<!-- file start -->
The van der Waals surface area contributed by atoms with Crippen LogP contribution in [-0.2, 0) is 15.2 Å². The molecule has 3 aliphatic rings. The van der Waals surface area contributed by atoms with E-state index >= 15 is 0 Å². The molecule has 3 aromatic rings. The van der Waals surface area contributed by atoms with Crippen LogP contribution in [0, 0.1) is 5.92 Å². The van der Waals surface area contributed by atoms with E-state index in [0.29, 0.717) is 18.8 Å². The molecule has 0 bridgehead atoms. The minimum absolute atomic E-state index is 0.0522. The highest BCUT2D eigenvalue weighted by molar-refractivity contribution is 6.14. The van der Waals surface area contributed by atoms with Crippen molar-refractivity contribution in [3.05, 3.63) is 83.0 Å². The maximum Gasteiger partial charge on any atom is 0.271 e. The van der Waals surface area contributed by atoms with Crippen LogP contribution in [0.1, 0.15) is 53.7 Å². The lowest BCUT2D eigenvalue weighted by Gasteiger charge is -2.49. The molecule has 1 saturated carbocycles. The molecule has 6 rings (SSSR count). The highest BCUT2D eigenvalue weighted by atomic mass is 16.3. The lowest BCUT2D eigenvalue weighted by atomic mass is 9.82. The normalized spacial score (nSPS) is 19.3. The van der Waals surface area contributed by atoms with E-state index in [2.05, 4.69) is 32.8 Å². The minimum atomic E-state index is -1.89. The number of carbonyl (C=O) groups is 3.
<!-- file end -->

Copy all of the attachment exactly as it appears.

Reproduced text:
The van der Waals surface area contributed by atoms with Crippen LogP contribution in [-0.2, 0) is 15.2 Å². The molecule has 3 aliphatic rings. The van der Waals surface area contributed by atoms with E-state index >= 15 is 0 Å². The molecule has 3 aromatic rings. The van der Waals surface area contributed by atoms with Crippen LogP contribution in [0, 0.1) is 5.92 Å². The van der Waals surface area contributed by atoms with E-state index in [0.29, 0.717) is 18.8 Å². The molecule has 0 bridgehead atoms. The minimum absolute atomic E-state index is 0.0522. The highest BCUT2D eigenvalue weighted by molar-refractivity contribution is 6.14. The van der Waals surface area contributed by atoms with Crippen molar-refractivity contribution in [3.05, 3.63) is 83.0 Å². The maximum Gasteiger partial charge on any atom is 0.271 e. The van der Waals surface area contributed by atoms with Crippen LogP contribution in [0.1, 0.15) is 53.7 Å². The lowest BCUT2D eigenvalue weighted by Gasteiger charge is -2.49. The molecule has 1 saturated carbocycles. The molecule has 6 rings (SSSR count). The highest BCUT2D eigenvalue weighted by atomic mass is 16.3. The lowest BCUT2D eigenvalue weighted by atomic mass is 9.82. The normalized spacial score (nSPS) is 19.3. The van der Waals surface area contributed by atoms with E-state index in [2.05, 4.69) is 32.8 Å². The minimum atomic E-state index is -1.89. The number of carbonyl (C=O) groups is 3.